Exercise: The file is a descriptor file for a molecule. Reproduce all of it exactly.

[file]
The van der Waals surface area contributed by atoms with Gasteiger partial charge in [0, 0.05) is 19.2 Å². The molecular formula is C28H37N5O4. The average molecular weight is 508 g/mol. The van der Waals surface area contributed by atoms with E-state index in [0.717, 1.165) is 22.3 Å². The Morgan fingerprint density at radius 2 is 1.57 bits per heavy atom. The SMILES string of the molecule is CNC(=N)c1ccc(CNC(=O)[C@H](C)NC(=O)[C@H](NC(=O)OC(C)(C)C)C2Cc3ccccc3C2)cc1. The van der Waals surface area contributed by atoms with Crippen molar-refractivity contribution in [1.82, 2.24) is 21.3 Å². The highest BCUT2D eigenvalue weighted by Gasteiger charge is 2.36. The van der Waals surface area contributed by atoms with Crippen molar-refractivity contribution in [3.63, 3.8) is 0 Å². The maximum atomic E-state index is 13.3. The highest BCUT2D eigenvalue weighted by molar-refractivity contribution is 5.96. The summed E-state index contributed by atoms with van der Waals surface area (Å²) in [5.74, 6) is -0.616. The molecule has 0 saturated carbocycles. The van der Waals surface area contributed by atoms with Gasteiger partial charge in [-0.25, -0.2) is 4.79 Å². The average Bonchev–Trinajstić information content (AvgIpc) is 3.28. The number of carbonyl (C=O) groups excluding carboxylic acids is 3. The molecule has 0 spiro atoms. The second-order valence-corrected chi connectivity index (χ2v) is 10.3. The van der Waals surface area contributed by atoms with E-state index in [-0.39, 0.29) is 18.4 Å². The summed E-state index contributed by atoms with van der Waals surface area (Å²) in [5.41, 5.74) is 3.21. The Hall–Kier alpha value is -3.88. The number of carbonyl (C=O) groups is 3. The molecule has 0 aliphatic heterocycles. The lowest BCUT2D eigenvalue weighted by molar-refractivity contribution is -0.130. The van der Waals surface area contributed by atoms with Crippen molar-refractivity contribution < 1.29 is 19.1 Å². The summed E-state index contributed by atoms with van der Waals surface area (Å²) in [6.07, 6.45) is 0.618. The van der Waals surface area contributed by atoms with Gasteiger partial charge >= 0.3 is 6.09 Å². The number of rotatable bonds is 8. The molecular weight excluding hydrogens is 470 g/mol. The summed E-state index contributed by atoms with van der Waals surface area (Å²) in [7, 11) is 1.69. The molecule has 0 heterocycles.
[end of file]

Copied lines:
The van der Waals surface area contributed by atoms with Gasteiger partial charge in [0, 0.05) is 19.2 Å². The molecular formula is C28H37N5O4. The average molecular weight is 508 g/mol. The van der Waals surface area contributed by atoms with E-state index in [0.717, 1.165) is 22.3 Å². The Morgan fingerprint density at radius 2 is 1.57 bits per heavy atom. The SMILES string of the molecule is CNC(=N)c1ccc(CNC(=O)[C@H](C)NC(=O)[C@H](NC(=O)OC(C)(C)C)C2Cc3ccccc3C2)cc1. The van der Waals surface area contributed by atoms with Crippen molar-refractivity contribution in [1.82, 2.24) is 21.3 Å². The highest BCUT2D eigenvalue weighted by Gasteiger charge is 2.36. The van der Waals surface area contributed by atoms with Crippen molar-refractivity contribution in [3.63, 3.8) is 0 Å². The maximum atomic E-state index is 13.3. The highest BCUT2D eigenvalue weighted by molar-refractivity contribution is 5.96. The summed E-state index contributed by atoms with van der Waals surface area (Å²) in [5.74, 6) is -0.616. The molecule has 0 saturated carbocycles. The van der Waals surface area contributed by atoms with Gasteiger partial charge in [-0.25, -0.2) is 4.79 Å². The average Bonchev–Trinajstić information content (AvgIpc) is 3.28. The number of carbonyl (C=O) groups excluding carboxylic acids is 3. The molecule has 0 spiro atoms. The second-order valence-corrected chi connectivity index (χ2v) is 10.3. The van der Waals surface area contributed by atoms with E-state index in [-0.39, 0.29) is 18.4 Å². The summed E-state index contributed by atoms with van der Waals surface area (Å²) in [5.41, 5.74) is 3.21. The Hall–Kier alpha value is -3.88. The number of carbonyl (C=O) groups is 3. The molecule has 0 aliphatic heterocycles. The lowest BCUT2D eigenvalue weighted by molar-refractivity contribution is -0.130. The van der Waals surface area contributed by atoms with Crippen molar-refractivity contribution < 1.29 is 19.1 Å². The summed E-state index contributed by atoms with van der Waals surface area (Å²) in [6.07, 6.45) is 0.618. The van der Waals surface area contributed by atoms with Gasteiger partial charge >= 0.3 is 6.09 Å². The number of rotatable bonds is 8. The molecular weight excluding hydrogens is 470 g/mol. The summed E-state index contributed by atoms with van der Waals surface area (Å²) in [7, 11) is 1.69. The molecule has 0 heterocycles.